• produces a list of word pairs or bigrams for the text as a list of tuples. Ex. [‘this’, ‘is’, ‘a’, ‘sentence’] becomes [(‘this’, ‘is’), (‘is’, ‘a’), (‘a’, ‘sentence’)].
    • Keep in mind that each tuple is a unit, denoted by the (). You can access them as a unit: text.trigrams.count(('mme', 'steinheil')) will give you the number of times the bigram 'mme steinheil' occurs in a text.
    • Or you can break apart the tuple and manipulate each unit of the tuple separately. The following will loop over all bigrams by assigning variable names to first and second element in each tuple, check to see if the second word in the pair is 'steinheil' and, if so, print the pair to the console. It effectively gives a list of all the different words that Steinheil follows:
    for first, second in my_text.bigrams:
         if second == 'steinheil':
              print(first + " " second)
  • text.trigrams
    • produces a list of consecutive three-word phrases. Can be manipulated in the same way as text.bigrams.

So to do a lot of the more complicated analyses, you will need to move back and forth between corpus methods and text methods:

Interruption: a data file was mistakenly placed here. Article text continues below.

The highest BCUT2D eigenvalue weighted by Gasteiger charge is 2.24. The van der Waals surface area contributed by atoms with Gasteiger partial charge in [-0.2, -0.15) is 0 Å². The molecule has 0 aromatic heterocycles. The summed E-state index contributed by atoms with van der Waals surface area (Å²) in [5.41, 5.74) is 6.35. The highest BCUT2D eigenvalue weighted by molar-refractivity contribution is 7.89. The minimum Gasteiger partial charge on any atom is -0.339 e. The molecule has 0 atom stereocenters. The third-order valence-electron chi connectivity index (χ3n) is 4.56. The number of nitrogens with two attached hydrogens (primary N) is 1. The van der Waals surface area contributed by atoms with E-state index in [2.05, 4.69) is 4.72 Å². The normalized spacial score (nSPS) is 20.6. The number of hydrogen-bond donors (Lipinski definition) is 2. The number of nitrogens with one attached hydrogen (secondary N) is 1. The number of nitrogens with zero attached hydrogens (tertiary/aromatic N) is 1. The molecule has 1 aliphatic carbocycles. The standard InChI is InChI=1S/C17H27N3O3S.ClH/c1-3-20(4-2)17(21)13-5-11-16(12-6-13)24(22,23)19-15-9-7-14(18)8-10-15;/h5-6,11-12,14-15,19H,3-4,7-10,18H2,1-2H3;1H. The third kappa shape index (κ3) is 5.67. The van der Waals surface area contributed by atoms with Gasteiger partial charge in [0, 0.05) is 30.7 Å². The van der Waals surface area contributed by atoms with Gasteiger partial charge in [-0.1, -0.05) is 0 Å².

>> average = 0
>> for text in corpus.texts:
...      average += text.length
>> average / len(corpus.texts)

Here I loop across the whole corpus, finding the length of each individual text. Adding up all those lengths, I then divide that number by the number of texts in the corpus. This gives me the average number of tokens in the corpus.

You should have everything you need for the basic building blocks of text analysis here. Let me know if anything else comes up.

And a final note: be sure to re-sync your computer's copy of the repository with the master version here on GitHub when you get ready to work each day by running

$ git pull


To preform cluster analysis, type:

$ python3 -t 'VER'

Where 'VER' will do verbs, you can insert any part of speech tag abbreviation.